Thursday, 31 May 2012
Fear and Loathing in West London
When dawn broke on the morning of the 26th October last year, I wasn’t sure I was ready. I’d packed my bag, obviously; I’d not had the drinks they’d given me as part of what was called the ‘enhanced recovery programme’, which was supposed to mean you healed more quickly, but seemed to me to be just an excuse to make a person drink more revolting liquid. There are so many hideous liquids you have to drink when you have an inflammatory bowel disease and I make it my mission to avoid as many of them as possible. Including these ones, which I finally dug out of the back of the fridge and threw away just a couple of months ago. If and when they asked me about them, I was going to lie and say they’d made me feel sick. I hadn’t actually tasted one, but I knew they would; I’d decided they would, and that made it so.
A quick breakdown of the hideous liquids – there’s barium for x-rays, there are all kinds of weird contrast drinks for other tests where you have to drink them over varying periods of up to several hours before lying in a plastic tube, or on a big metal table with machines hanging over you, and then there’s the downright evil that is Piccolax, a preparation for clearing out your bowels prior, most usually, to a colonoscopy (another joy in itself). Piccolax is unholy – you pour the powder into cold water and watch as it heats and fizzes and bubbles in a way that can only be described as wrong. And then you have to drink it; gallons of it, at the end of which you might as well just sit on the toilet for a day or so because getting off will only result in a few seconds of being in another room before you have to run back again. I was so relieved when I had had enough of my intestines removed that I no longer had to take Piccolax or anything else before a colonoscopy. All I had to do was stop eating and stop taking codeine and my bowel would empty itself all on its own. Anyway, you can see that what I’m doing here is what I was doing on the morning of the proctectomy – digressing; distracting myself. I’ll stop.
Before saying goodbye to the teen (see last week’s blog for that particular tale), I had a sudden panic about my bag. I should change it, right? I’d changed it the day before, but I was about to go into surgery; surely it was only polite to do that with the cleanest, freshest bag possible. Now was my last chance to do that. And what happened with the bag during the operation anyway? The surgeon would be going through my old scar to take the rectum out – the scar that bisects my torso from breast to pubis, and which is partially covered by the bag. So the bag would have to come off, surely, in which case what did it matter if it was yesterday’s bag or one fresh on a few hours before? Well, it mattered to me; I was going to change it. So I did; fortunately my many hours of pre-operative starvation meant that was a pretty easy process, but as I peeled it off of my stomach, I thought of a new worry; if the bag was off during the surgery, and the surgery was going to last at least five hours, then the stoma was bound to gush while I was under wasn’t it, and then what would happen? What if the output squirted so dramatically that it landed inside the open wound? How embarrassing that would be; what on earth would everyone think of me, and precisely how insane was I to be worrying about what the surgeon who created my stoma in the first place (and told me he voted it his stoma of the month at the time) was going to think of how it behaved while he was busy ripping out my rectum and sewing up my anus to create my Barbie butt? If anybody was aware of how a stoma could behave under any circumstance, and likely to be able to handle it with aplomb and absolutely no revulsion, it was my surgeon. Any surgeon, really, but definitely my one because he’s wonderful. Obviously. Otherwise I wouldn’t be putting my life in his hands. Again.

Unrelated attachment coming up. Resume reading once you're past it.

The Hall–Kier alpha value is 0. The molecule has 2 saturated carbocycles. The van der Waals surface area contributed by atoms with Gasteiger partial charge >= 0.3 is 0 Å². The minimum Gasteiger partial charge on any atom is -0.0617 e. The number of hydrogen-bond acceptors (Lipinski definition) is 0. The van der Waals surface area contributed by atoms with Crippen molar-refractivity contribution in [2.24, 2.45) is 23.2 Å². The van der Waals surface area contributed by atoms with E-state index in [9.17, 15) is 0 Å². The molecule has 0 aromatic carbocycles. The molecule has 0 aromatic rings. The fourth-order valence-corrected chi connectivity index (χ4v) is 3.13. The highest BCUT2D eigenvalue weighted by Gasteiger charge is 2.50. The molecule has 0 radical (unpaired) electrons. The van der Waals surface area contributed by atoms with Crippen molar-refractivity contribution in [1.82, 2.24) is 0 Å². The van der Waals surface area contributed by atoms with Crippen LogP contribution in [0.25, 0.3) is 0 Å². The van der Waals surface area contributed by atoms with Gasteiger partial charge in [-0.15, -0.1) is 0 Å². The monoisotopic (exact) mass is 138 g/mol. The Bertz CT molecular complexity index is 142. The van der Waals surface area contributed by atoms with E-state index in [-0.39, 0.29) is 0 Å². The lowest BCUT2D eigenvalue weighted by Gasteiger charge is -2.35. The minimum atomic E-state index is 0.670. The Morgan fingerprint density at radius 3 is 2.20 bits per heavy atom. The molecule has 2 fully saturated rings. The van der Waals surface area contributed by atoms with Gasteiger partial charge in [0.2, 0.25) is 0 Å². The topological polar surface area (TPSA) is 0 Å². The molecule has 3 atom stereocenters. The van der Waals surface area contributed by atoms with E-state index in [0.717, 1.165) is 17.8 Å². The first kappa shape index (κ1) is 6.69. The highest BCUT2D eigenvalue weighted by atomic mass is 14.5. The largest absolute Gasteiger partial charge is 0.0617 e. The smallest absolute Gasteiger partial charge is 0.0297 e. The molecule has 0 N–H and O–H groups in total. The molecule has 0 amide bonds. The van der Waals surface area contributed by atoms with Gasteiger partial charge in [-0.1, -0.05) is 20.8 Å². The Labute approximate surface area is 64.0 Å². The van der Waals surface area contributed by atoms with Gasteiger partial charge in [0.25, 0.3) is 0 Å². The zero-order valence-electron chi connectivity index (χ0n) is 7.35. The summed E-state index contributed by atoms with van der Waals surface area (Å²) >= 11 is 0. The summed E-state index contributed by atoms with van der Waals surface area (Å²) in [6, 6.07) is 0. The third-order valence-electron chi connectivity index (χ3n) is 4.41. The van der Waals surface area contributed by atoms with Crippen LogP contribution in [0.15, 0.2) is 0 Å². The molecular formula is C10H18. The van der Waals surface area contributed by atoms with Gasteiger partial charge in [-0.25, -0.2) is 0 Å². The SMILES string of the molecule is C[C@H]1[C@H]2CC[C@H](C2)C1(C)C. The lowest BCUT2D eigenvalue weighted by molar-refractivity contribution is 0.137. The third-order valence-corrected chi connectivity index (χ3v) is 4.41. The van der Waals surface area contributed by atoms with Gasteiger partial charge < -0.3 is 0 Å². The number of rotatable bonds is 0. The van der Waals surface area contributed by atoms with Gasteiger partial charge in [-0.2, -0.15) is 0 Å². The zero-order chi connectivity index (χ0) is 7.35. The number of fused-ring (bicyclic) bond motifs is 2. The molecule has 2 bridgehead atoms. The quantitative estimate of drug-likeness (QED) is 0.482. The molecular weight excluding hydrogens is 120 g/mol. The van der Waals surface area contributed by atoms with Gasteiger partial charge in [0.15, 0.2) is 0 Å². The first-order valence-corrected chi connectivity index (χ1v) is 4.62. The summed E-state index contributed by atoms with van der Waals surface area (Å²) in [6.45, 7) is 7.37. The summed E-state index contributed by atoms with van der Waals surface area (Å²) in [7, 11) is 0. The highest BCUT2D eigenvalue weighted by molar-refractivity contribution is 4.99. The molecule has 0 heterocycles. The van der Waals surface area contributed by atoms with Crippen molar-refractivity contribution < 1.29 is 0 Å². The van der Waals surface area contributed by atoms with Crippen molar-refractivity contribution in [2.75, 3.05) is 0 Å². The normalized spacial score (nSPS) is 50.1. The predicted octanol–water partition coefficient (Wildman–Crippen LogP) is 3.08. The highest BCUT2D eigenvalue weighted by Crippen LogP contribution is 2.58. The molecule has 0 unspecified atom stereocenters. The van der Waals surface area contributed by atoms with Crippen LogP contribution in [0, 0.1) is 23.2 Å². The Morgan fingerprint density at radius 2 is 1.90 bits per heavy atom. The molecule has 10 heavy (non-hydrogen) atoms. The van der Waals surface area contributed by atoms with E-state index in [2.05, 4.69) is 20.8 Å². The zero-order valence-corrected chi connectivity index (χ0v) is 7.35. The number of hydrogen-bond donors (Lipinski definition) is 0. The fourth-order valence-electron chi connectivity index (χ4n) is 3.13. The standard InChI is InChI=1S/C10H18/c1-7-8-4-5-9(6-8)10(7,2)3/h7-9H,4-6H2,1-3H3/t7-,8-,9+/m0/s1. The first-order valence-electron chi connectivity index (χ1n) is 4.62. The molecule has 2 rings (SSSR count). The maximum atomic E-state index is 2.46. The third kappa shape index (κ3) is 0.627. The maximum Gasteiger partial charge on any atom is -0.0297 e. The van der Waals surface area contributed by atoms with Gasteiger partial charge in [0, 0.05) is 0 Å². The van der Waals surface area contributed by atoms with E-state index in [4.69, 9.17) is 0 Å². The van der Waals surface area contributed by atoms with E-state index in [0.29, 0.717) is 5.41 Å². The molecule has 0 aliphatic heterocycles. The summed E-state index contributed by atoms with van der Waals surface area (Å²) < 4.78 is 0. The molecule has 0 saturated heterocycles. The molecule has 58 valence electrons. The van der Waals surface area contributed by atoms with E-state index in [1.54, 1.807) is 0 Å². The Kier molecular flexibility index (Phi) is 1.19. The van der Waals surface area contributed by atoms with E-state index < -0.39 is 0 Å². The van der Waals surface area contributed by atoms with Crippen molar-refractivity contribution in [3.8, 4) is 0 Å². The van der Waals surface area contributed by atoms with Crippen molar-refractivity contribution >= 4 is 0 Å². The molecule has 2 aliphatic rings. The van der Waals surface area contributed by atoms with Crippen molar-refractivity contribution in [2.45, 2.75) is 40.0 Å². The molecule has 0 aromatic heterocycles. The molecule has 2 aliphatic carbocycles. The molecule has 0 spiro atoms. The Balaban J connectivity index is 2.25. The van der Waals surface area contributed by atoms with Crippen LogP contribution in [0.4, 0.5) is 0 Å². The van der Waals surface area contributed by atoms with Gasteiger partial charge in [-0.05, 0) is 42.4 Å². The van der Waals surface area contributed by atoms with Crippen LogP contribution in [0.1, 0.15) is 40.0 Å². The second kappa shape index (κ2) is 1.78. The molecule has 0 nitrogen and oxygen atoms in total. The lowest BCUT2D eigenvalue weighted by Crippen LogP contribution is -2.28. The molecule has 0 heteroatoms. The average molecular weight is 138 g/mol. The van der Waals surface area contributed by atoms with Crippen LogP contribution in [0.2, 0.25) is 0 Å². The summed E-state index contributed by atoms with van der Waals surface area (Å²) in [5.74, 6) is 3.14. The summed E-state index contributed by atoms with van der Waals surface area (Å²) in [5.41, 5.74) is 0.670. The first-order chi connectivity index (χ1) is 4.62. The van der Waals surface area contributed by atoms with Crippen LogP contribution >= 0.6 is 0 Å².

Fresh bag applied, body waxed and freshly showered, teen kissed goodbye, and I was ready to make that journey across town. Husband drove, as usual, and we listened to the dulcet tones of Eddi Reader and Fairground Attraction singing The First of a Million Kisses, which is kind of our song. Well, our album really; it was playing a lot when we first got together so it kind of happened by default, though there are a few Sinatra songs that arouse the same emotional response in us; that make us look at each other knowingly with a slightly cynical, ‘if we had an ‘our song’ this would be it, but we’re not really like that’ sort of a look. We didn’t say much; Eddi crooned all that needed to be said, in her own special way. Whatever happened to her anyway? She was good.